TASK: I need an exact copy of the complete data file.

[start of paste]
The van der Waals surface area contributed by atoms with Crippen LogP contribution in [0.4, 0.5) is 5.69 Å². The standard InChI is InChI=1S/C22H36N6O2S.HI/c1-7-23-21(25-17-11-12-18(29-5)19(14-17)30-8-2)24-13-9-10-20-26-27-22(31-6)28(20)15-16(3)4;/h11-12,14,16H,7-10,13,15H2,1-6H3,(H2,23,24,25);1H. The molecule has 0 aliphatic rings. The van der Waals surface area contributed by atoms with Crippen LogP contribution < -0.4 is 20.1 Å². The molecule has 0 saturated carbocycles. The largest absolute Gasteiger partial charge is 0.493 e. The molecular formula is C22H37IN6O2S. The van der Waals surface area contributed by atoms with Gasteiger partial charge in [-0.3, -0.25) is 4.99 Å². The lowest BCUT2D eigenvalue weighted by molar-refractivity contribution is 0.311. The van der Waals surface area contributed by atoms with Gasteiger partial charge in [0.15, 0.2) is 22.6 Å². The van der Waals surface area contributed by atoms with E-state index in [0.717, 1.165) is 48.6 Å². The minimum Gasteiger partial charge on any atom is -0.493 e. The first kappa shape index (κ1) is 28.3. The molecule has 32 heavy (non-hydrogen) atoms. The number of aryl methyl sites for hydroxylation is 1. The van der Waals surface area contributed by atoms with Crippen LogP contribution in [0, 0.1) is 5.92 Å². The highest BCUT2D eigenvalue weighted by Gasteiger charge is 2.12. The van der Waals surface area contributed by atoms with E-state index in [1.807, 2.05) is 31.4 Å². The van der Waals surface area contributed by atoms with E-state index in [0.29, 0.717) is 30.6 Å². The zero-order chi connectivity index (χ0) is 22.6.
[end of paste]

The van der Waals surface area contributed by atoms with Crippen LogP contribution in [0.4, 0.5) is 5.69 Å². The standard InChI is InChI=1S/C22H36N6O2S.HI/c1-7-23-21(25-17-11-12-18(29-5)19(14-17)30-8-2)24-13-9-10-20-26-27-22(31-6)28(20)15-16(3)4;/h11-12,14,16H,7-10,13,15H2,1-6H3,(H2,23,24,25);1H. The molecule has 0 aliphatic rings. The van der Waals surface area contributed by atoms with Crippen LogP contribution < -0.4 is 20.1 Å². The molecule has 0 saturated carbocycles. The largest absolute Gasteiger partial charge is 0.493 e. The molecular formula is C22H37IN6O2S. The van der Waals surface area contributed by atoms with Gasteiger partial charge in [-0.3, -0.25) is 4.99 Å². The lowest BCUT2D eigenvalue weighted by molar-refractivity contribution is 0.311. The van der Waals surface area contributed by atoms with Gasteiger partial charge in [0.15, 0.2) is 22.6 Å². The van der Waals surface area contributed by atoms with E-state index in [0.717, 1.165) is 48.6 Å². The minimum Gasteiger partial charge on any atom is -0.493 e. The first kappa shape index (κ1) is 28.3. The molecule has 32 heavy (non-hydrogen) atoms. The number of aryl methyl sites for hydroxylation is 1. The van der Waals surface area contributed by atoms with Crippen LogP contribution in [0, 0.1) is 5.92 Å². The highest BCUT2D eigenvalue weighted by Gasteiger charge is 2.12. The van der Waals surface area contributed by atoms with E-state index in [1.807, 2.05) is 31.4 Å². The van der Waals surface area contributed by atoms with E-state index in [0.29, 0.717) is 30.6 Å². The zero-order chi connectivity index (χ0) is 22.6.